When they transformed, Philip fell over and landed on a nearby pew. It was one of his most graceful landings yet, until his body slid off the varnished wood and hit the floor with a thump.
With both W and Accel on the case the Dopant was easily dispatched. Not five minutes after the fight had begun, they’d performed a Memory Break. A trilby-wearing man with a long, ratty beard lay on the floor, reaching for his broken Gaia Memory.
Shotaro undid the W transformation. He pulled his fedora off the clip attached to his belt, blew into it, and set it atop his head. “Case closed. Terui, he’s all yours. Let’s get out of here, partner.”
Philip pulled himself up off the floor. He pushed his veil up again, as it had fallen back over his face when he’d fallen. “Wait, Shotaro. We have a ceremony to finish.”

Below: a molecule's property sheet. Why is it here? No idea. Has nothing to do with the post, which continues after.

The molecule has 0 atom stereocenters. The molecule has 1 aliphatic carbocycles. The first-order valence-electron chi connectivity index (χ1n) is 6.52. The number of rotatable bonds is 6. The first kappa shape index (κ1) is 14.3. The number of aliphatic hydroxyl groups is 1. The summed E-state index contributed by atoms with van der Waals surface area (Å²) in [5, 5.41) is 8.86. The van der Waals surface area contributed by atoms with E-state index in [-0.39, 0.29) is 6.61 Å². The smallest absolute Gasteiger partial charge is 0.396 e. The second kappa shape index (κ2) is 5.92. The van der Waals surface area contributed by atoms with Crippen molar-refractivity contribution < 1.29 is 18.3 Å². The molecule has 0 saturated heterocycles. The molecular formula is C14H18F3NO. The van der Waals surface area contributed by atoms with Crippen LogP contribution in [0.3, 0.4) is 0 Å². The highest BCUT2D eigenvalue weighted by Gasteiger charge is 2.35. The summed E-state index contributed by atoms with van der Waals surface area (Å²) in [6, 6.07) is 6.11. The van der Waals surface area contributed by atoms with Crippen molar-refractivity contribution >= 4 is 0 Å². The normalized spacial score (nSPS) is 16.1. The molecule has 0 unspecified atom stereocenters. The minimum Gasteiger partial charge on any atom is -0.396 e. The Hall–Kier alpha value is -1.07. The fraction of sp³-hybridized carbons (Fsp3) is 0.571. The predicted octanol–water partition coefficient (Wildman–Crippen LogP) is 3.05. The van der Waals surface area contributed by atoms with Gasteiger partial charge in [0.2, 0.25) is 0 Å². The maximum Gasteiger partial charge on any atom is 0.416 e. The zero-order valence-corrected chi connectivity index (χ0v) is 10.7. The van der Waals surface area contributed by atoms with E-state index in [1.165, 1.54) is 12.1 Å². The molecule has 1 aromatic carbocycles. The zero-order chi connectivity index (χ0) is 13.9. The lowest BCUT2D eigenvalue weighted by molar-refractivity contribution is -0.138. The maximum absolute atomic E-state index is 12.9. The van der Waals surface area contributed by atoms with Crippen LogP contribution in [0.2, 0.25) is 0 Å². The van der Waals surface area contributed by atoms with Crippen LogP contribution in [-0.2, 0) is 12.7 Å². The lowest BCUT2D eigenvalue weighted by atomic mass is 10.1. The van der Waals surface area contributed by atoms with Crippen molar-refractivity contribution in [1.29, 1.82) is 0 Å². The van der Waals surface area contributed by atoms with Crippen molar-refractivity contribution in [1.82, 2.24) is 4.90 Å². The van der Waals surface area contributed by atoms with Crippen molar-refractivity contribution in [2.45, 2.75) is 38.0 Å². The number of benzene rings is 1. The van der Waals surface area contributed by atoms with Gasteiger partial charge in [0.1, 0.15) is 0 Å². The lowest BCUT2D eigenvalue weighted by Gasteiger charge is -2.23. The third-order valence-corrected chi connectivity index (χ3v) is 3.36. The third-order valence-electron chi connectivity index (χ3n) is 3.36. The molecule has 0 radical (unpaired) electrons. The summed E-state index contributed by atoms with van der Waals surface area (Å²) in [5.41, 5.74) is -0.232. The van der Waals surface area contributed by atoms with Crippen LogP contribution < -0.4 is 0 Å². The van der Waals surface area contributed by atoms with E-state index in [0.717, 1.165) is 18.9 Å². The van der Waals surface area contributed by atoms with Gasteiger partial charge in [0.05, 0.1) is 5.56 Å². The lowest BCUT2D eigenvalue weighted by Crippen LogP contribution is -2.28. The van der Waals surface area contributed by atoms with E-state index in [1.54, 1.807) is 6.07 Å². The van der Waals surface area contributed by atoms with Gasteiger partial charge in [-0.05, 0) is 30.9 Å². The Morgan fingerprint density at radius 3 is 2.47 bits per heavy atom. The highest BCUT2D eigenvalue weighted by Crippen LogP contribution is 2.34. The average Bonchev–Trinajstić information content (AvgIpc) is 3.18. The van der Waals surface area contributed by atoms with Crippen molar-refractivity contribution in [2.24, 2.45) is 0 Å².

“Huh?” Shotaro stared at him blankly.
Philip stepped up to Shotaro and held his hands. He smiled an infuriatingly smug smile. “You still haven’t kissed the bride.”
Shotaro screamed incoherently.
“Philip,” Terui interjected. “I’d appreciate it if you would return my wife’s dress.”
“Ah, that’s right...” He looked down at the wedding dress he’d borrowed from Akiko. “Very well. Let’s return to the office.”
Shotaro was only too glad.
The case of the wedding-crashing Dopant was only one of the many requests the Narumi Detective Agency handled, so Shotaro quickly forgot about it. The less he had to think about that time he almost got married to Philip, the better.
The following February, Akiko shoved a sheet of paper into Shotaro’s face. “Here, check this.”
“Hey, I’m trying to read!” He swatted at the paper.